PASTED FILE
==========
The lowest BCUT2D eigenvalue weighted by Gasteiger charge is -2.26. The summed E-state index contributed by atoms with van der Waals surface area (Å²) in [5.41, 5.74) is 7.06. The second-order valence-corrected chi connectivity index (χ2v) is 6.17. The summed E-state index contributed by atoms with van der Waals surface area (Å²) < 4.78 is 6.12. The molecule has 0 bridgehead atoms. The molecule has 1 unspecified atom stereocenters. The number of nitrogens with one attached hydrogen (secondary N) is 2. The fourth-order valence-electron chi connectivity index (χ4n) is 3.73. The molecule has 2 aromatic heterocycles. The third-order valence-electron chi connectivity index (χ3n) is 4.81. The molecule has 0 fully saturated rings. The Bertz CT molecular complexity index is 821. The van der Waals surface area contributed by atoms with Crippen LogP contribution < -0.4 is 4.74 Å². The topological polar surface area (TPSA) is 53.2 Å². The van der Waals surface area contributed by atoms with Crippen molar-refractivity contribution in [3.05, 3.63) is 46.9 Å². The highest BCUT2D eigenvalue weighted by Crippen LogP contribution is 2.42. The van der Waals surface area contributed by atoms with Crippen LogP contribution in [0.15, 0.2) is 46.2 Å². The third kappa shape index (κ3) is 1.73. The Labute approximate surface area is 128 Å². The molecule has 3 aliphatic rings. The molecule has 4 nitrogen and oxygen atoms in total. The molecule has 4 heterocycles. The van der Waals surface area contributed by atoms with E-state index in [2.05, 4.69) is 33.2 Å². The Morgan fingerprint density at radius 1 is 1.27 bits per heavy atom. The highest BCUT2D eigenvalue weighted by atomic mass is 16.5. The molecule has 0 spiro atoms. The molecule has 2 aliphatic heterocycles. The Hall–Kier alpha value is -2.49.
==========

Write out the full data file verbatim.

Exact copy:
The lowest BCUT2D eigenvalue weighted by Gasteiger charge is -2.26. The summed E-state index contributed by atoms with van der Waals surface area (Å²) in [5.41, 5.74) is 7.06. The second-order valence-corrected chi connectivity index (χ2v) is 6.17. The summed E-state index contributed by atoms with van der Waals surface area (Å²) < 4.78 is 6.12. The molecule has 0 bridgehead atoms. The molecule has 1 unspecified atom stereocenters. The number of nitrogens with one attached hydrogen (secondary N) is 2. The fourth-order valence-electron chi connectivity index (χ4n) is 3.73. The molecule has 2 aromatic heterocycles. The third-order valence-electron chi connectivity index (χ3n) is 4.81. The molecule has 0 fully saturated rings. The Bertz CT molecular complexity index is 821. The van der Waals surface area contributed by atoms with Crippen LogP contribution < -0.4 is 4.74 Å². The topological polar surface area (TPSA) is 53.2 Å². The van der Waals surface area contributed by atoms with Crippen molar-refractivity contribution in [3.05, 3.63) is 46.9 Å². The highest BCUT2D eigenvalue weighted by Crippen LogP contribution is 2.42. The van der Waals surface area contributed by atoms with Crippen LogP contribution in [0.15, 0.2) is 46.2 Å². The third kappa shape index (κ3) is 1.73. The Labute approximate surface area is 128 Å². The molecule has 3 aliphatic rings. The molecule has 4 nitrogen and oxygen atoms in total. The molecule has 4 heterocycles. The van der Waals surface area contributed by atoms with E-state index in [2.05, 4.69) is 33.2 Å². The Morgan fingerprint density at radius 1 is 1.27 bits per heavy atom. The highest BCUT2D eigenvalue weighted by atomic mass is 16.5. The molecule has 0 spiro atoms. The molecule has 2 aliphatic heterocycles. The Hall–Kier alpha value is -2.49.